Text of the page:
In the past year, more than 70% of food-insecure people went a whole day without eating at least once a week. Open Table is one community organisation working to make a difference via its community pantry and lunch events.
“Our volunteers welcome people as they arrive, offer them a delicious lunch, and everyone sits to enjoy the meal together,” says General Manager Angela O’Toole. “We often arrange seating outside when the weather is nice so everyone enjoys a meal and fresh air. The lunch is leisurely, some people choose to eat then leave, although many stick around for the conversation and to choose food to take home from our pantry.”
Sharing the surplus
Open Table is a not-for-profit community organisation with the dual purpose of reducing food insecurity and food waste.
Community pantry and lunch events are held weekly and run by volunteers. Local businesses donate their food surplus, with food rescue partner organisations contributing additional supplies. The program serves approximately 80 free meals every week.
“We make sure to accommodate dietary requirements; we have things on the menu each week that are gluten free, nut free, vegan and halal. We see mostly familiar faces, who all enjoy a new menu to choose from every week. That is the nature of cooking with whatever is donated – it’s always new and varied!” says Angela.
“We have lots of students who appreciate a healthy meal to fuel their studies at the library. Often people who arrive alone but are interested in meeting new people will sit with our volunteers, which creates a bit of an icebreaker at the events.
“What we look for as a sign of success is empty plates and smiling faces; so far we are achieving that which is great to see.”
A pantry for the people
Open Table received a $15,000 Community Grant to fund its community pantry, which distributes hundreds of kilograms of fresh food to around 176 food-insecure people in inner north Melbourne every week. Eggs, citrus fruits and garlic are the most popular items.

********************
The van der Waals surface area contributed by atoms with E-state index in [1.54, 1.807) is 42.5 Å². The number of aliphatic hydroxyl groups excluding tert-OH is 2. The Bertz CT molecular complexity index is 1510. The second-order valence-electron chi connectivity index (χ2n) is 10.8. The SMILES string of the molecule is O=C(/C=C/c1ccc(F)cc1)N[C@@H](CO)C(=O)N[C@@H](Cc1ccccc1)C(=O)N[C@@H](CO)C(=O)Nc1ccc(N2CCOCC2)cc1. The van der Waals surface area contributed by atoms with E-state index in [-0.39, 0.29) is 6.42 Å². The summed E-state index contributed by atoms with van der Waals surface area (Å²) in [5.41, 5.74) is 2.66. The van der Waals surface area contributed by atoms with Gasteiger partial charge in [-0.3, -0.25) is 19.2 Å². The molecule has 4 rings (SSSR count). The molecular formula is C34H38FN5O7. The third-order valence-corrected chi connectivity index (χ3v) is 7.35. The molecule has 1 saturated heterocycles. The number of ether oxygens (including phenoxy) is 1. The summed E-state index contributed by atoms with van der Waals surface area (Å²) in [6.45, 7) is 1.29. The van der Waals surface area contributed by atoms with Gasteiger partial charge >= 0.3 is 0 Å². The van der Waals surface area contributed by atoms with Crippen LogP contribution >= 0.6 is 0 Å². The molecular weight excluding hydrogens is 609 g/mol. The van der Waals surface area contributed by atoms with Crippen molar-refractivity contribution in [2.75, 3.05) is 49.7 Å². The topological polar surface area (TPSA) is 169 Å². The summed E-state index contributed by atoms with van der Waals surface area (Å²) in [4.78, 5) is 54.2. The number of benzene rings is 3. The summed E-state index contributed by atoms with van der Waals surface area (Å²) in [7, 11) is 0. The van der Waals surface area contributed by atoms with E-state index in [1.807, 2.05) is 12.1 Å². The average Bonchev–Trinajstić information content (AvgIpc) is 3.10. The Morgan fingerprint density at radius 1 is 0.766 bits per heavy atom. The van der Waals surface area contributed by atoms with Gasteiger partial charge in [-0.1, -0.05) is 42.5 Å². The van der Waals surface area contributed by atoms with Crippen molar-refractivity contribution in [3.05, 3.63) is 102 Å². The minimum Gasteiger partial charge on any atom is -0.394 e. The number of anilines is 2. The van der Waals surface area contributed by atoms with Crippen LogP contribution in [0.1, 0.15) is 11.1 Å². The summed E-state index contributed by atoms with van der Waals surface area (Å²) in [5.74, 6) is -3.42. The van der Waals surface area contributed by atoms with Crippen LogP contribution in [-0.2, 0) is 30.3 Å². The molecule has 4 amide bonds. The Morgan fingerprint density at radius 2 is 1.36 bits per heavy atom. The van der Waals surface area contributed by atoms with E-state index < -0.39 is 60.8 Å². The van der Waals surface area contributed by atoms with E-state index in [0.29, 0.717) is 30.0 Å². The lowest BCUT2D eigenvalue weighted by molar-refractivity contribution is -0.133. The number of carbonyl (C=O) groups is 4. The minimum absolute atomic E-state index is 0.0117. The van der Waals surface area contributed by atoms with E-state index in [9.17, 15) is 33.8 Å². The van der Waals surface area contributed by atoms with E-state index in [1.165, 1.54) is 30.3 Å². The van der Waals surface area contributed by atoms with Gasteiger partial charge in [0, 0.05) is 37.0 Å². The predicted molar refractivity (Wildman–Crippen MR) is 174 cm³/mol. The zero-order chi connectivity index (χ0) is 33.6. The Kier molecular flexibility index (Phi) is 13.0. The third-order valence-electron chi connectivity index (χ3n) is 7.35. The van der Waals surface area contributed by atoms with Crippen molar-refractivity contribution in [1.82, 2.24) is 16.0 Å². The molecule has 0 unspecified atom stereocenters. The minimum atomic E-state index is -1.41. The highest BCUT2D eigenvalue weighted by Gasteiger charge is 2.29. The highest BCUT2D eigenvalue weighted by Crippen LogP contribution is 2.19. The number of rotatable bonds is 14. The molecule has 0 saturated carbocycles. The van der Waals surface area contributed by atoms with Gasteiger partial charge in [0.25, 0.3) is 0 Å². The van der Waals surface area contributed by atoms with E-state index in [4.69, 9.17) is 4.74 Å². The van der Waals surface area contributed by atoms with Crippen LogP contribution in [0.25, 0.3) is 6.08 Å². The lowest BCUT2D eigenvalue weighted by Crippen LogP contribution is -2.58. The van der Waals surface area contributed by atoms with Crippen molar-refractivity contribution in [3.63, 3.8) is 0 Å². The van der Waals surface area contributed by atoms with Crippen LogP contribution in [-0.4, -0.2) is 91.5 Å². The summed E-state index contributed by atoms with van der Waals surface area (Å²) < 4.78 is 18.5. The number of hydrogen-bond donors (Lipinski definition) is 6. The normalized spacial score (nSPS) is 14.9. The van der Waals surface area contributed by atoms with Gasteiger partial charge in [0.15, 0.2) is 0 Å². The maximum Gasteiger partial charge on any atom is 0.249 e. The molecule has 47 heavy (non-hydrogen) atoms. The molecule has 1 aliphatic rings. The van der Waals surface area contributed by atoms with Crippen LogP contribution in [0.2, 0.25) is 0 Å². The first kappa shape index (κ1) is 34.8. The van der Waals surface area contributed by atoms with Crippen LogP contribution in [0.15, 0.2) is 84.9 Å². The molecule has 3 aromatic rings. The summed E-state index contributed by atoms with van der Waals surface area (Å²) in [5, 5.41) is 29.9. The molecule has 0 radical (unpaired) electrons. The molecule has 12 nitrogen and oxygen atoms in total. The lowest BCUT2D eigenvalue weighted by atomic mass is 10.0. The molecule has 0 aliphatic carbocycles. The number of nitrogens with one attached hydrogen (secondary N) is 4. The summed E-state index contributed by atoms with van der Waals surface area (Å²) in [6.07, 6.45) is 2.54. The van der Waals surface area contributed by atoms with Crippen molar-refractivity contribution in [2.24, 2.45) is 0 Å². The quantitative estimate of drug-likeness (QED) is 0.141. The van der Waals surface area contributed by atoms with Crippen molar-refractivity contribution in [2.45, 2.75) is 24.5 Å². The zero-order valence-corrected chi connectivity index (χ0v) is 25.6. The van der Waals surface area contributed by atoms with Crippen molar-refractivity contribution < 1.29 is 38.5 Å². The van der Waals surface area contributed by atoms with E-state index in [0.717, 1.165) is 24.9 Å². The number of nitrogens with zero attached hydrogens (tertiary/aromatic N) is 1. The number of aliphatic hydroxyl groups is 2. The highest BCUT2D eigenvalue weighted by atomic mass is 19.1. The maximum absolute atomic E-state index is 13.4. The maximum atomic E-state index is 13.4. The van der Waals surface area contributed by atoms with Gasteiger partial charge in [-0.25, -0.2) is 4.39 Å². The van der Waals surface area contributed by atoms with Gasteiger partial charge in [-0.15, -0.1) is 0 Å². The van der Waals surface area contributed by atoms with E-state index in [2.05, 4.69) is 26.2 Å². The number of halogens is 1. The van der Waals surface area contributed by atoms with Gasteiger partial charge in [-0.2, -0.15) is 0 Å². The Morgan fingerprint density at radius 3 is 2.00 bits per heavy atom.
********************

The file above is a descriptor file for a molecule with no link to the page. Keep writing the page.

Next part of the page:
“We do have quite a few elderly attendees that live alone and have lost the ability to cook for themselves. Our events provide them with a fresh healthy meal, some food to take home and, more importantly, social connection with others,” says Angela.
“We also have a group that comes every week from the nearby public housing estate, arriving early and bringing a shopping trolley to fill and take home.”
People can access the pantry from 8am to 10pm every day. One member of the public who relies on the pantry commented that knowing they can access food at odd hours provides a great deal of mental relief, bringing privacy and dignity to their interactions with the pantry.
About the Community Grants Program
Every year the Sisters of Charity Foundation provides grants of up to $15,000 to small not-for-profits across Australia, like Open Table, that use clever ways to fight poverty, loneliness, suffering and oppression. We rely on the generosity of our supporters to fund our Community Grants Program.
Our grants have been used to support a wide range of people, including those facing poverty and disadvantage, people living with disabilities, at-risk youth, refugees and asylum seekers, First Nations people, those experiencing homelessness or domestic violence, elderly people, and those who have been incarcerated or affected by substance abuse and their families.
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Each year we’re able to make a difference to thousands of people across the country with funds generously donated by compassionate Australians. We support initiatives that focus on benefiting the disadvantaged, marginalised and socially isolated people in our community.